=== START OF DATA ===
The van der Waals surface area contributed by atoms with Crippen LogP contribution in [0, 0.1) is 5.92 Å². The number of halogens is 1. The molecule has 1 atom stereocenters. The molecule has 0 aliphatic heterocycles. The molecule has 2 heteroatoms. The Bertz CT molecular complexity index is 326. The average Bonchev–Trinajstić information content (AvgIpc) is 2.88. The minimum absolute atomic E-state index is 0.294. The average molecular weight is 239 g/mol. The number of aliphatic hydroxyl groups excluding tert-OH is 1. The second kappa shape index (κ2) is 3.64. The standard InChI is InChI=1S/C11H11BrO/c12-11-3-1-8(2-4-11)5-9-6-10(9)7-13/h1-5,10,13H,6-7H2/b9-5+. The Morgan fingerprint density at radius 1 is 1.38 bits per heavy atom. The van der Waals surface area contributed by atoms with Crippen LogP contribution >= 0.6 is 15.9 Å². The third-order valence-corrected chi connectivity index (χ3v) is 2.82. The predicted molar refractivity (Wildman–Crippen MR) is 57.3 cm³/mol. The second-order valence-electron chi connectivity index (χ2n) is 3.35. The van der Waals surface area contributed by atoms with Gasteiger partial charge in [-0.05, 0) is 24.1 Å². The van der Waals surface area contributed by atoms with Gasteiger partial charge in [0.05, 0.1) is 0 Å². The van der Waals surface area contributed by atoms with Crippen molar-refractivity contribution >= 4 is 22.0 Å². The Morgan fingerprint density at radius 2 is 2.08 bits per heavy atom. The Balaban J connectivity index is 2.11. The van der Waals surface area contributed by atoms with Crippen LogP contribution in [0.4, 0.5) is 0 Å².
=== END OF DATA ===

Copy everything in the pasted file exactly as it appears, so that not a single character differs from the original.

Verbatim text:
The van der Waals surface area contributed by atoms with Crippen LogP contribution in [0, 0.1) is 5.92 Å². The number of halogens is 1. The molecule has 1 atom stereocenters. The molecule has 0 aliphatic heterocycles. The molecule has 2 heteroatoms. The Bertz CT molecular complexity index is 326. The average Bonchev–Trinajstić information content (AvgIpc) is 2.88. The minimum absolute atomic E-state index is 0.294. The average molecular weight is 239 g/mol. The number of aliphatic hydroxyl groups excluding tert-OH is 1. The second kappa shape index (κ2) is 3.64. The standard InChI is InChI=1S/C11H11BrO/c12-11-3-1-8(2-4-11)5-9-6-10(9)7-13/h1-5,10,13H,6-7H2/b9-5+. The Morgan fingerprint density at radius 1 is 1.38 bits per heavy atom. The van der Waals surface area contributed by atoms with Crippen LogP contribution >= 0.6 is 15.9 Å². The third-order valence-corrected chi connectivity index (χ3v) is 2.82. The predicted molar refractivity (Wildman–Crippen MR) is 57.3 cm³/mol. The second-order valence-electron chi connectivity index (χ2n) is 3.35. The van der Waals surface area contributed by atoms with Gasteiger partial charge in [-0.05, 0) is 24.1 Å². The van der Waals surface area contributed by atoms with Gasteiger partial charge in [0.05, 0.1) is 0 Å². The van der Waals surface area contributed by atoms with Crippen molar-refractivity contribution >= 4 is 22.0 Å². The Morgan fingerprint density at radius 2 is 2.08 bits per heavy atom. The Balaban J connectivity index is 2.11. The van der Waals surface area contributed by atoms with Crippen LogP contribution in [0.4, 0.5) is 0 Å².